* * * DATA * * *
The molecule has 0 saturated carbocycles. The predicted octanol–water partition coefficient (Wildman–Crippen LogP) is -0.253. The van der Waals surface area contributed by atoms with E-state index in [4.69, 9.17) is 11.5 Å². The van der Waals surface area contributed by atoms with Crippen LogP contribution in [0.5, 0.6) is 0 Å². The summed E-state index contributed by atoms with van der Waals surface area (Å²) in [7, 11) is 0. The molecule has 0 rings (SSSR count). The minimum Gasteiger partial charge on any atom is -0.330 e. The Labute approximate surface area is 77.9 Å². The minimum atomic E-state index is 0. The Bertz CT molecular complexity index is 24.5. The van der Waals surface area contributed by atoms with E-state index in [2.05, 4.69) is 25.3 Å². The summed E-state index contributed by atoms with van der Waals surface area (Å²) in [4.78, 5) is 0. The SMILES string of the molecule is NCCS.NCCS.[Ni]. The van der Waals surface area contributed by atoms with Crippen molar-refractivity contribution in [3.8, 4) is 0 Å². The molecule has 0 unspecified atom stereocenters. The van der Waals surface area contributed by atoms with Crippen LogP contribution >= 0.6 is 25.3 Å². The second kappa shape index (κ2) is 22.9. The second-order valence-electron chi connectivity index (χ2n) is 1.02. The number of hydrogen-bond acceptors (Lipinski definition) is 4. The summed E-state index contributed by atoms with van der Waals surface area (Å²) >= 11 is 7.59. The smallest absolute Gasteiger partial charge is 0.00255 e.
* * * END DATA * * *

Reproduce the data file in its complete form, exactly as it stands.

The molecule has 0 saturated carbocycles. The predicted octanol–water partition coefficient (Wildman–Crippen LogP) is -0.253. The van der Waals surface area contributed by atoms with E-state index in [4.69, 9.17) is 11.5 Å². The van der Waals surface area contributed by atoms with Crippen LogP contribution in [0.5, 0.6) is 0 Å². The summed E-state index contributed by atoms with van der Waals surface area (Å²) in [7, 11) is 0. The molecule has 0 rings (SSSR count). The minimum Gasteiger partial charge on any atom is -0.330 e. The Labute approximate surface area is 77.9 Å². The minimum atomic E-state index is 0. The Bertz CT molecular complexity index is 24.5. The van der Waals surface area contributed by atoms with E-state index in [2.05, 4.69) is 25.3 Å². The summed E-state index contributed by atoms with van der Waals surface area (Å²) in [4.78, 5) is 0. The SMILES string of the molecule is NCCS.NCCS.[Ni]. The van der Waals surface area contributed by atoms with Crippen molar-refractivity contribution in [3.8, 4) is 0 Å². The molecule has 0 unspecified atom stereocenters. The van der Waals surface area contributed by atoms with Crippen LogP contribution >= 0.6 is 25.3 Å². The second kappa shape index (κ2) is 22.9. The second-order valence-electron chi connectivity index (χ2n) is 1.02. The number of hydrogen-bond acceptors (Lipinski definition) is 4. The summed E-state index contributed by atoms with van der Waals surface area (Å²) >= 11 is 7.59. The smallest absolute Gasteiger partial charge is 0.00255 e.